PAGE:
After ISP switch, no longer receiving incoming calls

I recently switched my internet to Time Warner Cable and they provided a Arris TG1672G cable modem/router/wireless access point. After the switch, I am no longer recieving incomming calls (I can make outgoing calls). I have disabled all ALG settings and even forwarded port 5060 to my freepbx box (I didn’t have to forward any ports with my previous router), but nothing has worked so far. When I try to make an incomming call, I don’t see anything in the logs that would indicate FreePBX is recieving anything. I haven’t changed any setting to the trunk in FreePBX or any settings in the provider. Any ideas what’s wrong?


When Cox “upgraded” my router the last time, they also changed my “long time but dynamic” IP address. I’d start there. Make sure the external address you are currently using is still your external address.

Your ITSP should have your new address in their configuration. Have you checked that?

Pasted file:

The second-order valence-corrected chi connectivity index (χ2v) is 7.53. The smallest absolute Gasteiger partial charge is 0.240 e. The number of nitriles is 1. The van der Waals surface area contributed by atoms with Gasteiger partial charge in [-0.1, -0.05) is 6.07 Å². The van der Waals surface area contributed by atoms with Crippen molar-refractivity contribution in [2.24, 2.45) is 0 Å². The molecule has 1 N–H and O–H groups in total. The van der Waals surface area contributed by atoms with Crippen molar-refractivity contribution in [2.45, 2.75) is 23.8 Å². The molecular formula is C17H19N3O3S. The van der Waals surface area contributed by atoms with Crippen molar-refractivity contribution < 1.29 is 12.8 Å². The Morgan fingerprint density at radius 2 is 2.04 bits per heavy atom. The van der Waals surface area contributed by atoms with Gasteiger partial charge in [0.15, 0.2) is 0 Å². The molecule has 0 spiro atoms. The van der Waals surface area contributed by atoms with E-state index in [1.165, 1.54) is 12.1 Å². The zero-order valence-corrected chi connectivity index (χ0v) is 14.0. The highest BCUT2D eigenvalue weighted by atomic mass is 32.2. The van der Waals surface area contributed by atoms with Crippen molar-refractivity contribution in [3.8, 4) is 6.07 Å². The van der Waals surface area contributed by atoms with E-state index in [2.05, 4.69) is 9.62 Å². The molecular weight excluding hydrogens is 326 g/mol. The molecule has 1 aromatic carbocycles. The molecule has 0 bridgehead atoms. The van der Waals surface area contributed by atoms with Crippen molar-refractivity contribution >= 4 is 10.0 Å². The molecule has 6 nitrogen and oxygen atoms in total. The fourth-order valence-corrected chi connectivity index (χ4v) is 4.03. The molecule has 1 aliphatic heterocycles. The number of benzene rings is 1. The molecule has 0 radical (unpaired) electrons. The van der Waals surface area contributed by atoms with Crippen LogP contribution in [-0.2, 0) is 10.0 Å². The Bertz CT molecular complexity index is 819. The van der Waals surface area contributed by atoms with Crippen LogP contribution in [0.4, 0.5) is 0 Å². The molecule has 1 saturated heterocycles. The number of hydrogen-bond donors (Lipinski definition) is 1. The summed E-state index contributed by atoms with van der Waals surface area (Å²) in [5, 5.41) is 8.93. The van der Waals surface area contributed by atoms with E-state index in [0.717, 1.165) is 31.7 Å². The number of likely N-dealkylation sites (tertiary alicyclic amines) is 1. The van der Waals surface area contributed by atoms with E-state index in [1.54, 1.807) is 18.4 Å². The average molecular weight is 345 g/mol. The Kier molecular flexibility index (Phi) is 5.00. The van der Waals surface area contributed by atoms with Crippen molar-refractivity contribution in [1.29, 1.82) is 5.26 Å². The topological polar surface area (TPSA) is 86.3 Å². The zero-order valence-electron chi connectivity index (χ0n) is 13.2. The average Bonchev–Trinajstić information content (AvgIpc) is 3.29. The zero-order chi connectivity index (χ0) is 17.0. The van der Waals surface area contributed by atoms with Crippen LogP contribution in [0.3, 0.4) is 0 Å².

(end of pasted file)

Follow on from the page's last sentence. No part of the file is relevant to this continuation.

Did TWC install a router that blocks SIP? If so (and they can, the thieving bastards) you may need to set up a different incoming port for your ITSP.

Did you “unblock” the incoming ports in the built-in firewall in the router? Most routers these days apply a “deny all” rule and force you to selectively open incoming ports. Remember, most of the people that have home connections don’t have incoming services, so a “deny all” rule makes perfect sense in 99% of the customer situations.

You might end up having to set up a “DMZ” in this router if it can’t be coerced into allowing incoming traffic into the larger LAN.

Assuming you are using a SIP Trunk and not POTS for calls… Do you need to update your new Time Warner IP with your provider, if they use IP auth instead of registration for SIP calls?

I’ve never had a static IP. My IP would change every few months or so with my old ISP and it was never a problem. I don’t use IP auth with my provider (I don’t have to give them my IP address).

Since you’re using a dynamic address and user/pass auth, the problem is probably in your router. If you can’t see the traffic at your Ethernet port, it’s got to be your ISP or your router.